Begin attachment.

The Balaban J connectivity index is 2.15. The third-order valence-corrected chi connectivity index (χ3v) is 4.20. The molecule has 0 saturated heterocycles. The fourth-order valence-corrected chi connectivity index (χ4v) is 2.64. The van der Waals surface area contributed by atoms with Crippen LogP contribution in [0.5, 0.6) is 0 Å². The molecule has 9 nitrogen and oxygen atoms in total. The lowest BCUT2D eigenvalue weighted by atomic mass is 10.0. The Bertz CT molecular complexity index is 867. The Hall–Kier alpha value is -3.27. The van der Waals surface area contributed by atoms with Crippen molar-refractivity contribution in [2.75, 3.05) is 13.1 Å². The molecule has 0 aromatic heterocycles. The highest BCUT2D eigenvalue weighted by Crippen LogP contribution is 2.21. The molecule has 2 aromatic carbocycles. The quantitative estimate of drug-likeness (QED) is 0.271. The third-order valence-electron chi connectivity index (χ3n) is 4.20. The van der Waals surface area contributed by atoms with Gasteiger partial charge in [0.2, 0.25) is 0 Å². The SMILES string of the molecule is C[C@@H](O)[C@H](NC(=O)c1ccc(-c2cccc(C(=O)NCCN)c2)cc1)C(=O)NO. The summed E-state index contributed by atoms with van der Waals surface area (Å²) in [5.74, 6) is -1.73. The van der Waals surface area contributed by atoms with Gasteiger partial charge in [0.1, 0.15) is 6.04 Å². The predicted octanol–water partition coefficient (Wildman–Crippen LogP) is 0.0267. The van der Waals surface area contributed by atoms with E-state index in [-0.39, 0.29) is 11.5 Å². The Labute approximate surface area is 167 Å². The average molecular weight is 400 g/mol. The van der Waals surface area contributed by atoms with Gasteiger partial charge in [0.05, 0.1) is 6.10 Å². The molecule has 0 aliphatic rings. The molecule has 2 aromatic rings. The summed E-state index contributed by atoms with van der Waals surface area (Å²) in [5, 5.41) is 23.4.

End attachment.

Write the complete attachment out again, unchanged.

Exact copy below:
The Balaban J connectivity index is 2.15. The third-order valence-corrected chi connectivity index (χ3v) is 4.20. The molecule has 0 saturated heterocycles. The fourth-order valence-corrected chi connectivity index (χ4v) is 2.64. The van der Waals surface area contributed by atoms with Crippen LogP contribution in [0.5, 0.6) is 0 Å². The molecule has 9 nitrogen and oxygen atoms in total. The lowest BCUT2D eigenvalue weighted by atomic mass is 10.0. The Bertz CT molecular complexity index is 867. The Hall–Kier alpha value is -3.27. The van der Waals surface area contributed by atoms with Crippen molar-refractivity contribution in [2.75, 3.05) is 13.1 Å². The molecule has 0 aromatic heterocycles. The highest BCUT2D eigenvalue weighted by Crippen LogP contribution is 2.21. The molecule has 2 aromatic carbocycles. The quantitative estimate of drug-likeness (QED) is 0.271. The third-order valence-electron chi connectivity index (χ3n) is 4.20. The van der Waals surface area contributed by atoms with Gasteiger partial charge in [0.2, 0.25) is 0 Å². The SMILES string of the molecule is C[C@@H](O)[C@H](NC(=O)c1ccc(-c2cccc(C(=O)NCCN)c2)cc1)C(=O)NO. The summed E-state index contributed by atoms with van der Waals surface area (Å²) in [5.74, 6) is -1.73. The van der Waals surface area contributed by atoms with Gasteiger partial charge in [0.1, 0.15) is 6.04 Å². The predicted octanol–water partition coefficient (Wildman–Crippen LogP) is 0.0267. The van der Waals surface area contributed by atoms with E-state index in [-0.39, 0.29) is 11.5 Å². The Labute approximate surface area is 167 Å². The average molecular weight is 400 g/mol. The van der Waals surface area contributed by atoms with Gasteiger partial charge in [0.05, 0.1) is 6.10 Å². The molecule has 0 aliphatic rings. The molecule has 2 aromatic rings. The summed E-state index contributed by atoms with van der Waals surface area (Å²) in [5, 5.41) is 23.4.